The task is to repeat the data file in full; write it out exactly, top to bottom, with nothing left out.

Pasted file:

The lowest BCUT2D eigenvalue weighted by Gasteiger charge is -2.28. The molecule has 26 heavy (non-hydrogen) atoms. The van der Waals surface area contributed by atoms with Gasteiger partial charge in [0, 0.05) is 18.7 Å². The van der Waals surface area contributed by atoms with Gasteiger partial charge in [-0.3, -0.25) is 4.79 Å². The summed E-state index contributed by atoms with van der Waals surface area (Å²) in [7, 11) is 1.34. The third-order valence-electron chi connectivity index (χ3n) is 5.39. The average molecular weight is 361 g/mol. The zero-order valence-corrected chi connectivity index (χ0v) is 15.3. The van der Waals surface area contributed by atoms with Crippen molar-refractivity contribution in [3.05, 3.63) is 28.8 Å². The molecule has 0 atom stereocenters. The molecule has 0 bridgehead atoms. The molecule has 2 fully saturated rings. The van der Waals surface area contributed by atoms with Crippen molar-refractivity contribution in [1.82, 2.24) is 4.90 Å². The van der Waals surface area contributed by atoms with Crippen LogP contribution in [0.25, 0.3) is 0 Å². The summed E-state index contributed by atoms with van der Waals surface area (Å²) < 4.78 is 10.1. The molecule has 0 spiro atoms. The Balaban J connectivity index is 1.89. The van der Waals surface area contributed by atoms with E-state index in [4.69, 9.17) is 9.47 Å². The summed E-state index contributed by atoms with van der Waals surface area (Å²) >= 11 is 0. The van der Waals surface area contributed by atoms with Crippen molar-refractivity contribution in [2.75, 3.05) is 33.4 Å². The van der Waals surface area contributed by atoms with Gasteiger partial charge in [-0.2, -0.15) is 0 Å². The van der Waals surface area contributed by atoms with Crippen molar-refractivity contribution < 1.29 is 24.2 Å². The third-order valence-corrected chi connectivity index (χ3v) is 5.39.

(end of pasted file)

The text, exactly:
The lowest BCUT2D eigenvalue weighted by Gasteiger charge is -2.28. The molecule has 26 heavy (non-hydrogen) atoms. The van der Waals surface area contributed by atoms with Gasteiger partial charge in [0, 0.05) is 18.7 Å². The van der Waals surface area contributed by atoms with Gasteiger partial charge in [-0.3, -0.25) is 4.79 Å². The summed E-state index contributed by atoms with van der Waals surface area (Å²) in [7, 11) is 1.34. The third-order valence-electron chi connectivity index (χ3n) is 5.39. The average molecular weight is 361 g/mol. The zero-order valence-corrected chi connectivity index (χ0v) is 15.3. The van der Waals surface area contributed by atoms with Crippen molar-refractivity contribution in [3.05, 3.63) is 28.8 Å². The molecule has 0 atom stereocenters. The molecule has 0 bridgehead atoms. The molecule has 2 fully saturated rings. The van der Waals surface area contributed by atoms with Crippen molar-refractivity contribution in [1.82, 2.24) is 4.90 Å². The van der Waals surface area contributed by atoms with Crippen LogP contribution in [0.25, 0.3) is 0 Å². The summed E-state index contributed by atoms with van der Waals surface area (Å²) < 4.78 is 10.1. The molecule has 0 spiro atoms. The Balaban J connectivity index is 1.89. The van der Waals surface area contributed by atoms with E-state index in [4.69, 9.17) is 9.47 Å². The summed E-state index contributed by atoms with van der Waals surface area (Å²) >= 11 is 0. The van der Waals surface area contributed by atoms with Crippen molar-refractivity contribution in [2.75, 3.05) is 33.4 Å². The van der Waals surface area contributed by atoms with Gasteiger partial charge in [-0.2, -0.15) is 0 Å². The van der Waals surface area contributed by atoms with Crippen molar-refractivity contribution < 1.29 is 24.2 Å². The third-order valence-corrected chi connectivity index (χ3v) is 5.39.